Updated: Doug Hill from the City Planning Department said in an email Wednesday that the most recent conditions submitted for Z-1-14 are dated Feb. 5, 2015. The Planning Commission voted to recommend these conditions to the City Council Feb. 10. Under the UDO, all property owners must sign off on all conditions in the application 2 business days before City Council can schedule a public hearing on the rezoning case. Hill said no property owners have yet signed the Feb. 5 conditions.
In a win for Raleigh’s University Park community, which came together to oppose rezoning for a five-story student housing project it felt was incompatible with the neighborhood, Raleigh's City Council denied the application and a new developer will submit a different design for the site.
Attorney Mack Paul told Raleigh’s City Council Tuesday that developer Cedar Fork Investments, LLC did not submit new conditions to a proposed building that would have been located on the north side of Hillsborough Street between Furches and Montgomery because they could not come up with a workable design under five stories high. The property owners will hire a different developer to submit a new rezoning application for a completely different design.
At a February public hearing
, hundreds of neighbors attended to voice their concerns that the building would be too large in terms of mass and scale, would generate too much traffic and eat up parking space and would detract from the historic University Park neighborhood and the area’s natural amenities, cultural and community resources.
The project had been in the works for nearly a year and 500 residents signed a petition opposing it.
Meanwhile, North Raleigh residents are still waiting to have their say at a public hearing, before the fate of the tract of land at the intersection of Falls of Neuse and Dunn Roads, the former Publix grocery store site, is decided.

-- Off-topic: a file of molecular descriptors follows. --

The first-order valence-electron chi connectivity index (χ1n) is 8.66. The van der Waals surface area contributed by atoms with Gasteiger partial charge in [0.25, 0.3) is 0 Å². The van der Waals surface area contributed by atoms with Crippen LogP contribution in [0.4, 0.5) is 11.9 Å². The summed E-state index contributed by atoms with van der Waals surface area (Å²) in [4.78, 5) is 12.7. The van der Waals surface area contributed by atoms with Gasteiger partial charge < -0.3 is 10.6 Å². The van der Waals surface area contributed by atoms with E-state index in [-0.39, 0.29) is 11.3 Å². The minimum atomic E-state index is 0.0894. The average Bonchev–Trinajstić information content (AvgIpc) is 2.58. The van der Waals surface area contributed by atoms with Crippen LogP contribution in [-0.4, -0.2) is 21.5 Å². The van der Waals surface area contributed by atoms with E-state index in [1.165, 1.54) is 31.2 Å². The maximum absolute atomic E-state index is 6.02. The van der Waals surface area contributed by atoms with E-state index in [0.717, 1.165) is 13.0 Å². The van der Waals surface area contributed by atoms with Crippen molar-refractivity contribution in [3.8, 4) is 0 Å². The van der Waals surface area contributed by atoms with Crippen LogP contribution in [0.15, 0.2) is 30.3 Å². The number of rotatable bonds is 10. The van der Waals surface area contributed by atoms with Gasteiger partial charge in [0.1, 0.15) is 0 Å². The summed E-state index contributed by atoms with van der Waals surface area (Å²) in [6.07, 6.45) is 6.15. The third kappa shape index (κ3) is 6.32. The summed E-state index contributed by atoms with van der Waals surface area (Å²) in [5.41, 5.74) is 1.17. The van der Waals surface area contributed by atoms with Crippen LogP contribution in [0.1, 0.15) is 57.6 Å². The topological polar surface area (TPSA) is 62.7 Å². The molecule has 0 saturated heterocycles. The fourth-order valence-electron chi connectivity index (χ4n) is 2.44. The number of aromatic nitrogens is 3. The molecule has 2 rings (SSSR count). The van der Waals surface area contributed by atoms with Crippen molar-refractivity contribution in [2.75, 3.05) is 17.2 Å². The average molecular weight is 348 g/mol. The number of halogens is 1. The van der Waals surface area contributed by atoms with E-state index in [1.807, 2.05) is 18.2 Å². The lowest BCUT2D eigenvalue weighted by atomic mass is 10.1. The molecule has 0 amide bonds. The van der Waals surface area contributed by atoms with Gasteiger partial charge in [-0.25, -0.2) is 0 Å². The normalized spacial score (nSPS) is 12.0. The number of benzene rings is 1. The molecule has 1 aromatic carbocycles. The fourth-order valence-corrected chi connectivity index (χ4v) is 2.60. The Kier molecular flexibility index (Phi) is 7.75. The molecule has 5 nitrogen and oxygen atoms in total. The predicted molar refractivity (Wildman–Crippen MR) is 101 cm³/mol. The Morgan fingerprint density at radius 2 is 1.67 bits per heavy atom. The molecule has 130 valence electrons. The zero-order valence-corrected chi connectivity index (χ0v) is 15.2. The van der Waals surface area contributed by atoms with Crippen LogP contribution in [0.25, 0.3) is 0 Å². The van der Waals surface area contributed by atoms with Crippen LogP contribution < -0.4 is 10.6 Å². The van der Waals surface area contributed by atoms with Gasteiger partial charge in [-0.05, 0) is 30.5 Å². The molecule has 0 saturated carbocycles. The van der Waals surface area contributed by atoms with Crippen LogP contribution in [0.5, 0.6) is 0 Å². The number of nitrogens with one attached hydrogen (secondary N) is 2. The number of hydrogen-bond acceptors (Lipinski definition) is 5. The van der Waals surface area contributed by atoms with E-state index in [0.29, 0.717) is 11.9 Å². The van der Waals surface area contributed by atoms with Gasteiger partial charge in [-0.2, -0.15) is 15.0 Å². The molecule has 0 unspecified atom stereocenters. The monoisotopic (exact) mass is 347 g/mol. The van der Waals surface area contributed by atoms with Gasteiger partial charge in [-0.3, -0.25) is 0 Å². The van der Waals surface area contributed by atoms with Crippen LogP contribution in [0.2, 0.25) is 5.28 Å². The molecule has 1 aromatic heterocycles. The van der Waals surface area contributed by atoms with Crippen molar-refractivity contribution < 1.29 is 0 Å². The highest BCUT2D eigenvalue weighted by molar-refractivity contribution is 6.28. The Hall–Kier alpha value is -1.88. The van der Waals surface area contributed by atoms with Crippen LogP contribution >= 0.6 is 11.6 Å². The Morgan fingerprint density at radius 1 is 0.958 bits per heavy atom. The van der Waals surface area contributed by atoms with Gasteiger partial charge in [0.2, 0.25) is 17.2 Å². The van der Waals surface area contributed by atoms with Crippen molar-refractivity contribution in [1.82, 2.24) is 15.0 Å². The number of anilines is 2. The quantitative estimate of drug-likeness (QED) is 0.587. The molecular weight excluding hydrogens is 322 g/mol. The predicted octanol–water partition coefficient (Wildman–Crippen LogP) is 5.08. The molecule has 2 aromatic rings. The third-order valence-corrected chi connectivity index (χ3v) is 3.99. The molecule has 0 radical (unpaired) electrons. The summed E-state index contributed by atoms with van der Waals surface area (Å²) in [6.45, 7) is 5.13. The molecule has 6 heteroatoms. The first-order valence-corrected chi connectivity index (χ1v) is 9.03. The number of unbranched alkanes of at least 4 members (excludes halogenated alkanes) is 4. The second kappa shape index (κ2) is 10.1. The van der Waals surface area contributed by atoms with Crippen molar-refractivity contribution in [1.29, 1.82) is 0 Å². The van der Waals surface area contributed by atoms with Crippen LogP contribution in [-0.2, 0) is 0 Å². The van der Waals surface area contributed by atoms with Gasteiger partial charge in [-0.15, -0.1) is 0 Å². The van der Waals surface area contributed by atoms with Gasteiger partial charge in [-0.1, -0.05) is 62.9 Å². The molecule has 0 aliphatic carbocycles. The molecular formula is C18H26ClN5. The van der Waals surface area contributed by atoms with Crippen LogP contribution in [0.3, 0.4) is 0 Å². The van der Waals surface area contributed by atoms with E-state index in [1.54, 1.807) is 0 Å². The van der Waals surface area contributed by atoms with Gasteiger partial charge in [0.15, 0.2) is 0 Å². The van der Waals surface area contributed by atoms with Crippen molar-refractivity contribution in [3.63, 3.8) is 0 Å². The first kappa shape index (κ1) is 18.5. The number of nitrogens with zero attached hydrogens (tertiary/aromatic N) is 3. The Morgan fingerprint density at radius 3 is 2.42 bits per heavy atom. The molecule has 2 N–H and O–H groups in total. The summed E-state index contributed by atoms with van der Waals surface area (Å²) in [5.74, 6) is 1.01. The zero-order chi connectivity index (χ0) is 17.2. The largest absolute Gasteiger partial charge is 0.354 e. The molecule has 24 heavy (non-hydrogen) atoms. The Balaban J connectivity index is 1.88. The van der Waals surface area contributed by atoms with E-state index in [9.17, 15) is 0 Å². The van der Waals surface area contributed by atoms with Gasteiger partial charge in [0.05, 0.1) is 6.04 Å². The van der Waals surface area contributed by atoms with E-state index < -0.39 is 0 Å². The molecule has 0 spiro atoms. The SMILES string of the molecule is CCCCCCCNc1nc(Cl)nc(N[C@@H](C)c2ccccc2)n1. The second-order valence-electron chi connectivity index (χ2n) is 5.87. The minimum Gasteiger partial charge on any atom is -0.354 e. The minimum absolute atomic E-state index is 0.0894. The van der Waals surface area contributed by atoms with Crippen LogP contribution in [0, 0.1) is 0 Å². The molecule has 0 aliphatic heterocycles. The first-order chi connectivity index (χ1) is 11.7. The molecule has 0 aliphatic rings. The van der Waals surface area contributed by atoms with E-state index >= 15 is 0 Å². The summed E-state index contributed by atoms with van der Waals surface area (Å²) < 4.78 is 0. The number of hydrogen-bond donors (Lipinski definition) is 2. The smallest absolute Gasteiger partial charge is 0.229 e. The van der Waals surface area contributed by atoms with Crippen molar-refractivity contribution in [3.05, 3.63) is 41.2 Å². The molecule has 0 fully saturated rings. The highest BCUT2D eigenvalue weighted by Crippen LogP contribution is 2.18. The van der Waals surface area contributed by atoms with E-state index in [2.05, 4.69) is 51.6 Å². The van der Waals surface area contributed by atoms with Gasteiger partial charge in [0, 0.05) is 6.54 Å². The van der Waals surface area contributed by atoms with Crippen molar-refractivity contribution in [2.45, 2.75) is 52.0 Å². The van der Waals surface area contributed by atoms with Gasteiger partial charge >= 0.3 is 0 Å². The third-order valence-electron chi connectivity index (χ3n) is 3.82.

for a 29,000 foot grocery store with 58,000 square feet of space have been submitted for the site, and Council requested that a new traffic study be commissioned for the revised conditions. Council will set a date for a public hearing at its next meeting.
Planning Commission chair Steve Schuster called the case “the poster child example” of the frequent rezoning requests “pitting citizens in opposition to the Comprehensive Plan.” (The Commission found the rezoning compatible with the Comprehensive Plan and voted to recommend rezoning 8-1).
“The Comprehensive Plan calls for density, and there is broad support for high-density development until it is next to their house,” Schuster said.
In an email to the developer's attorney, Mack Paul, and Mayor Nancy McFarlane this weekend, resident David Cox, on behalf of the North Raleigh Coalition of Homeowners Associations, wrote to dispel rumors that homeowners don’t want any kind of development at the intersection of Dunn and Falls of Neuse.
“We want the land to be developed according to the current zoning which encompasses buffered commercial, residential and the Falls River Planned Development Districts which allows commercial retail development,” Cox wrote.
“We are troubled that these rumors persist and trust that everyone will, in the future, refrain from any statements that misconstrue our position. There are many ways that the property could be developed under the current zoning that could be a win-win for everyone.”